Hyundai Motor becomes fresh target by U.S. activist hedge fund Elliott

Lim Chang-won Reporter Posted : 2018-04-04 10:09 Updated : 2018-04-04 14:24
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[Aju News DB]


SEOUL -- South Korea's Hyundai auto group became the target of a campaign by Elliott Management, a U.S. activist hedge fund that launched a high-profile proxy war in 2015 against a merger of two Samsung Group affiliates.

Elliott Advisors, an arm of the hedge fund, said in a statement that it has become a major investor of the auto group by holding more than one billion US dollars of shares in Hyundai Motor, its parts-making affiliate Hyundai Mobis and Kia Motors.

The disclosure came after the group vowed to streamline its governance structure under government pressure to overhaul a complicated web of cross-shareholding among group units and enhance transparency. Hyundai Mobis has played a key role in the group's cross-shareholding structure.

The group would split and spin off the module manufacturing and after-sales parts business of Hyundai Mobis and merge it with Hyundai Glovis, a logistics unit.

Elliott praised Hyundai for taking the first step towards an "improved and more sustainable" corporate structure and demanded more measures. "While this step is encouraging, more needs to be done to benefit the companies and stakeholders."

"Elliott looks forward to engaging with management and other stakeholders directly on these issues, and to offering recommendations regarding the proposed plan," the fund said, calling for "a more detailed roadmap".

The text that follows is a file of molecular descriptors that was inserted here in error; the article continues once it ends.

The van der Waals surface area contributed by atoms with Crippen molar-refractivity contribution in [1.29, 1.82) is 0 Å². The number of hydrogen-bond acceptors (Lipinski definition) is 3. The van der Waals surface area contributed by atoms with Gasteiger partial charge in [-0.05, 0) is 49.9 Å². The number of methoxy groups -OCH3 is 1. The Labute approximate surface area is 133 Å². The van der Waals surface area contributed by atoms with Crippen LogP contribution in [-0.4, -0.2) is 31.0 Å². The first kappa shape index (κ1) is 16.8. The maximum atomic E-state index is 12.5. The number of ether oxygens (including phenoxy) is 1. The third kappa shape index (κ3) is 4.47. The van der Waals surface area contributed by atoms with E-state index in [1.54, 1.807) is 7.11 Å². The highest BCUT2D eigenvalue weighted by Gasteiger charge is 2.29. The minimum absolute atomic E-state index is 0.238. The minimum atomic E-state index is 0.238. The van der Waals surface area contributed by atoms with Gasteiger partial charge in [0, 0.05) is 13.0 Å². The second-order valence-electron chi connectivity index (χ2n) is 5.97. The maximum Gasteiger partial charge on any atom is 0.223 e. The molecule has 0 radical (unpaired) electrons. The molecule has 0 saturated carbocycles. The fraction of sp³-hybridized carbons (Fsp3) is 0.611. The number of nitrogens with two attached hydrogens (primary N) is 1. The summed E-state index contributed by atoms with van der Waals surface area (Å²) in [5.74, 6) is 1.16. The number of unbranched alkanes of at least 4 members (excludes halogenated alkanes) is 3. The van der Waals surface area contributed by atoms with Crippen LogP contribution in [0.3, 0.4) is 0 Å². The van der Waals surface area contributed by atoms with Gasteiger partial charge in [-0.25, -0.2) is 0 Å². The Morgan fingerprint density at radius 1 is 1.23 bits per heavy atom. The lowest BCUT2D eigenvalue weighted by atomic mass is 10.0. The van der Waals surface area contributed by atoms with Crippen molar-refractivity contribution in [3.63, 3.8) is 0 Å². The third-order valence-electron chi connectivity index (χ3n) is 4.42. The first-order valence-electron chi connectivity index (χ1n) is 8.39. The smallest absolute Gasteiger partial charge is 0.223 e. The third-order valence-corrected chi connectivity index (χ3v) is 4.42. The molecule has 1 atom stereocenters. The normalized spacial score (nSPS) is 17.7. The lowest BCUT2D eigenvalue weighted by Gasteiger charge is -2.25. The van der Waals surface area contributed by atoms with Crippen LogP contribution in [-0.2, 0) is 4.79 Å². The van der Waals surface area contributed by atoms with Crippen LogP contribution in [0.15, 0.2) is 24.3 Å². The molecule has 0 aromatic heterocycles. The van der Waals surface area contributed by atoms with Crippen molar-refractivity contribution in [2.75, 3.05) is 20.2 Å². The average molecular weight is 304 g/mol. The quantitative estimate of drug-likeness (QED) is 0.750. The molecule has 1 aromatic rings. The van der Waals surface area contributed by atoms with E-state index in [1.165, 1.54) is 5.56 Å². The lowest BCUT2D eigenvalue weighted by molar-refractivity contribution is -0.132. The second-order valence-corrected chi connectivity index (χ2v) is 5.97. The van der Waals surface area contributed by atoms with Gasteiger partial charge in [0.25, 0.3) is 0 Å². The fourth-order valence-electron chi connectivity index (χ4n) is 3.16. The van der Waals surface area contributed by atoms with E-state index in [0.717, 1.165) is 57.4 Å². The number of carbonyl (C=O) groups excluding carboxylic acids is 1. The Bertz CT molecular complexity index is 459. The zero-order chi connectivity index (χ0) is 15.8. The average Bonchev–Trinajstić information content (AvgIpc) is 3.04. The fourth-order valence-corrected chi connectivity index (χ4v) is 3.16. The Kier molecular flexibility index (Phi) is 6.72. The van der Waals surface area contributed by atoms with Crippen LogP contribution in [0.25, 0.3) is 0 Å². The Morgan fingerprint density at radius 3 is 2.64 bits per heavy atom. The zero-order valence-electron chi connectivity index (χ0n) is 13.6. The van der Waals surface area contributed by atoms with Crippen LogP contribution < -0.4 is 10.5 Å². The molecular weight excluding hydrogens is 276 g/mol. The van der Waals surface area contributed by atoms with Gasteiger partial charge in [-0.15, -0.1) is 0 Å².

Hyundai shunned any direct comment on Elliott's campaign, saying it would step up efforts to enhance corporate value and the profit of investors. The group has already embarked on roadshows abroad ahead of shareholders' meetings on May 29.

"We will step up efforts to enhance corporate value and investor profits in the future and plan to communicate faithfully with domestic and overseas shareholders," the group said in a statement on Wednesday. The group's ruling family and friendly shareholders control about 30 percent of Hyundai Mobis and foreign investors have 48 percent.

Regulators have urged top family-run conglomerates, or chaebol, to reform their unfair business activities and reduce their market dominance. Samsung, Hyundai Motor, SK and LG groups have been put under strict surveillance.

Elliott once led foreign and minority shareholders in a campaign aimed at changing Samsung's corporate governance. In 2015, the fund launched a proxy vote war to prevent the merger of Samsung C&T and Cheil Industries, insisting it is aimed at expediting the transfer of group ownership to Vice Chairman Jay Y. Lee, the only son of the group's ailing patriarch Lee Kun-hee.

Samsung narrowly won the battle to complete the merger and promised to enhance corporate governance, partly reflecting the fund's demands. However, the world's largest smartphone maker put the break on the idea of introducing a holding company after Lee was arrested for his role in a corruption scandal that led to the ouster and imprisonment of ex-president Park Geun-hye.